Ryan Advice to Trump: 'Let Robert Mueller Do His Job'
WASHINGTON -- House Speaker Paul Ryan (R-Wis.) told reporters this morning that special counsel Robert Mueller should be allowed to proceed with his two-week-old investigation into Russia's campaign operations and beyond.
Newsmax CEO Chris Ruddy, a friend of President Trump's who was seen at the White House on Monday, told CNN this morning that firing Mueller "is a consideration the president has had because Mueller is illegitimate as special counsel."
Ruddy said he thought it would be a mistake to fire Mueller, but added the "the basis of his investigation is flim-flam."
After Ruddy first revealed the considerations to PBS on Monday evening, White House press secretary Sean Spicer said, "Mr. Ruddy never spoke to the president regarding this issue. With respect to this subject, only the president or his attorneys are authorized to comment."
Ruddy fired back in a statement to CNN: "Spicer issued a bizarre late night press release that a) doesn't deny my claim the President is considering firing Mueller and b) says I didn't speak to the President about the matter -- when I never claimed to have done so. Memo to Sean: focus your efforts on exposing the flim-flam Russian allegations against POTUS and highlighting his remarkable achievements! Don't waste time trying to undermine one of your few allies."
When Mueller was first appointed by Deputy Attorney General Rod Rosenstein, former House Speaker Newt Gingrich (R-Ga.) tweeted that the former FBI director is a “superb choice” whose “reputation is impeccable for honesty and integrity." On Monday, Gingrich tweeted, "Republicans are delusional if they think the special counsel is going to be fair. Look who he is hiring.check fec reports. Time to rethink."
Asked about the rumbles regarding potential Mueller dismissal outside of a closed caucus meeting this morning, Ryan said all he'd heard were rumors.
"But I think the best case for the president is to be vindicated by allowing this investigation to go on ... independently. So I think the best advice would be to let Robert Mueller do his job," Ryan said.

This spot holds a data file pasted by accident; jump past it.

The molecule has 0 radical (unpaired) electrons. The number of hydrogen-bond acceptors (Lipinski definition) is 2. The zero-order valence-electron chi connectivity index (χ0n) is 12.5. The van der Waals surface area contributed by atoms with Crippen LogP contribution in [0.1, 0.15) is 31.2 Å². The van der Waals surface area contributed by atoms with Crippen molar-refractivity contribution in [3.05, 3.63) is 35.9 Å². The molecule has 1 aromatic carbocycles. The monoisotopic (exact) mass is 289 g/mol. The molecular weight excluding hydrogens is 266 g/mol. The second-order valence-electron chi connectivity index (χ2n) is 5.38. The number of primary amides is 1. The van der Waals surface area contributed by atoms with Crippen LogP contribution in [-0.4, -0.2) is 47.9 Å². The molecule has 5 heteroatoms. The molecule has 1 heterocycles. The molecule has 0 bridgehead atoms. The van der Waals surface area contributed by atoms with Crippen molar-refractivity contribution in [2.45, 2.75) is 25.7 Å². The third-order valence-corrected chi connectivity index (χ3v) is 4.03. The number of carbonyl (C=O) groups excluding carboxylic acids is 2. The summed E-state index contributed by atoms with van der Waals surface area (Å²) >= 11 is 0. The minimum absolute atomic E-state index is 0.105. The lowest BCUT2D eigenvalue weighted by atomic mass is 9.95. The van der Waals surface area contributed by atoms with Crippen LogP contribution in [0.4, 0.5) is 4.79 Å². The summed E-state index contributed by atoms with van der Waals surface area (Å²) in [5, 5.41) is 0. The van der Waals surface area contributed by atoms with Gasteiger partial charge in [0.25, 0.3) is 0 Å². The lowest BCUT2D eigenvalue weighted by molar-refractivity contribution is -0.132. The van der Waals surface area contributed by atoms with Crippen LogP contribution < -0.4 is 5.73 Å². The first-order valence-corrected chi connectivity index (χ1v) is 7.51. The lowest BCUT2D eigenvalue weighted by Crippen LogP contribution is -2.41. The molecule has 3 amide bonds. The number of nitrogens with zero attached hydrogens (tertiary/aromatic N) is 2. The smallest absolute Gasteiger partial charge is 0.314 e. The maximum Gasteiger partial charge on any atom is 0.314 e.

"The best thing to do is to let Robert Mueller do his job. I think the best vindication for the president is to let this investigation to on independently and early. That, to me, is the smartest thing to do, the best thing to do."
The Speaker later added, "I know Bob Mueller. I have confidence in Bob Mueller."
He then accused a reporter of "creating a debate that's not occurring" about Mueller's future.
Rosenstein, who would be ordered by Trump to fire the special counsel he hired if it came to that, told the Senate Appropriations Committee in a morning hearing that he was "not going to follow any orders unless I believe they are lawful."
Unless "good cause" exists to fire Mueller, Rosenstein said, "it wouldn’t matter what anybody said.”
He also assured senators that Mueller "is going to have the full degree of independence he needs to conduct the investigation appropriately."
House Intelligence Committee Ranking Member Adam Schiff (D-Calif.) said this morning he believes Mueller being fired would "be the last straw for many of the Republicans" who have been not "willing to speak out, if you were to take this step with all its echoes of Watergate."
"I would hope that what Congress would immediately do would be to take up an independent counsel law. Maybe they'll want a one that was single purpose, not that gave indefinite life to an independent counsel, but rather authorize this investigation so that Bob Mueller could be reappointed, because I don't think that Congress would sit still and allow the president to pick his own investigator," Schiff predicted to MSNBC.
"Mueller is widely respected by people, both sides of the aisle, and we've heard a lot of members speak out about him since he was selected, that he was the perfect choice. He was the perfect choice then and he's still the perfect choice. So I don't think Congress is going to allow this to go forward. I have to think this is just the president venting. But then again, I remember talking about whether I thought there was any chance that the president would fire Comey."